Sen. Elizabeth Warren's populist crusade has a new objective: preventing "a corporate capture of the federal courts." The Massachusetts Democrat and progressive heroine graciously concedes that "there are some really talented judges who came from the private sector." But she insists that "it matters that someone has represented people other than corporate clients, that they've had real experience with people who can't afford lawyers, that they've had real experience trying to fight for the public interest."
Warren spoke recently at a forum sponsored by Alliance for Justice, a liberal group that recently issued a report titled "Broadening the Bench: Professional Diversity and Judicial Nominations." The report calls on President Obama to take advantage of the abolition of filibusters for judicial nominations (except those for the Supreme Court) to name more lawyers with experience as public defenders or advocates for labor unions. It notes disapprovingly that 85% of Obama's judicial nominees have been either corporate attorneys or prosecutors (and in some cases both).
Then it makes a pitch for diversity: "Like all human beings, judges are the product of their background and experiences, including their professional lives before taking the bench.... Thus when judges come from all corners of the legal profession — and particularly when they've worked in the public interest, representing those whose voices are otherwise rarely heard — they are equipped to understand the views of each litigant before them, and to render more informed, thorough decisions."
Sounds plausible, and the observation that judges "are the product of their background and experiences" is what philosophers call "trivially true." Of course the Obama administration in choosing judges should cast the net wide, although when it comes to the selection of federal district judges, home-state senators, not the Justice Department, take the lead role.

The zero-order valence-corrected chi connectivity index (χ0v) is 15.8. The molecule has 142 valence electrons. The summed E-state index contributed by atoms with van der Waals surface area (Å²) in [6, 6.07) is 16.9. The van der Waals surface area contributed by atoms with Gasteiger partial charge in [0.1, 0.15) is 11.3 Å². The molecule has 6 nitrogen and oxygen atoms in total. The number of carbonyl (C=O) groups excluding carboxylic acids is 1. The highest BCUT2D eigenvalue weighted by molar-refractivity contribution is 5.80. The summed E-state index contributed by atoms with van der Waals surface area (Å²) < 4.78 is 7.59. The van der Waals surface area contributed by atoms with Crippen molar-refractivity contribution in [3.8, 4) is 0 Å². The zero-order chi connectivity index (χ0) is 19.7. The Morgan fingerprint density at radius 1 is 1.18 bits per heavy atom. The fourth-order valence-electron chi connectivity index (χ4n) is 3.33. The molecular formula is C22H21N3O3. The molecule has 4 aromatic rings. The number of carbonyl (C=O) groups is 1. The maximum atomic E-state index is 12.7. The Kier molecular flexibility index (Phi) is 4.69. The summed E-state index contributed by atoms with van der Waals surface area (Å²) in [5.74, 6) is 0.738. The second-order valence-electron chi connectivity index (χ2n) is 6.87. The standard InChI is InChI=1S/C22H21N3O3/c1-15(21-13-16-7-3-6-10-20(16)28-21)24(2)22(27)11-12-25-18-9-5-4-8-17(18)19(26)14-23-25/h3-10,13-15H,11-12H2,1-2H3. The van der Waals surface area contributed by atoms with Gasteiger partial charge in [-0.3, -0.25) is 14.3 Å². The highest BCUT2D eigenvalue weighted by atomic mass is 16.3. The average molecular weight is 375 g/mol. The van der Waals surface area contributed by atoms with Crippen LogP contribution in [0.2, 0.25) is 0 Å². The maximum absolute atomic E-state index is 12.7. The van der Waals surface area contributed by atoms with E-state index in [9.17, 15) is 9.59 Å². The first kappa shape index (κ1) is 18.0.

But the more you think about it, the more the Warren-Alliance for Justice call for diversity on the bench becomes problematic. The first problem is that judges aren't robots who are programmed to make decisions on the basis of their prior experience (or their gender or their race). Supreme Court Justice Sonia Sotomayor was a prosecutor, but she has been sympathetic to defendants' rights. Plenty of "corporate attorneys" have done pro bono work on behalf of criminal defendants.
Another kink in the argument: Federal district judges usually sit alone. So if the bench in, say, the Central District of California is balanced between former prosecutors and former defense lawyers, that may be a good thing, but in a particular case there will be only one judge.
If you take a mechanistic view of the relationship between a judge's background and his or her rulings, the U.S. attorney would have cause to accuse a judge who had been a public defender of a lack of impartiality (and defense attorneys could raise the same objection about a judge who had been a prosecutor). The same dynamic would apply in civil cases: A lawyer for a corporation could challenge the impartiality of a judge who had served as a public-interest lawyer. I don't think Warren would like that.
Obviously, professional background exerts some influence on a judge's rulings, just as other personal experiences do. But most judges strive mightily to overcome those biases and rule on the basis of the facts and the law. Overemphasizing the importance of a judge's prior practice runs the risk of obscuring the importance of other factors: intelligence, courtroom experience and personal probity. (Federal judges take an oath promising to "do equal right to the poor and to the rich.")
Liberal alarms about a "corporate capture" of the courts are as specious as conservative rants about "unelected judges" who vindicate gay rights.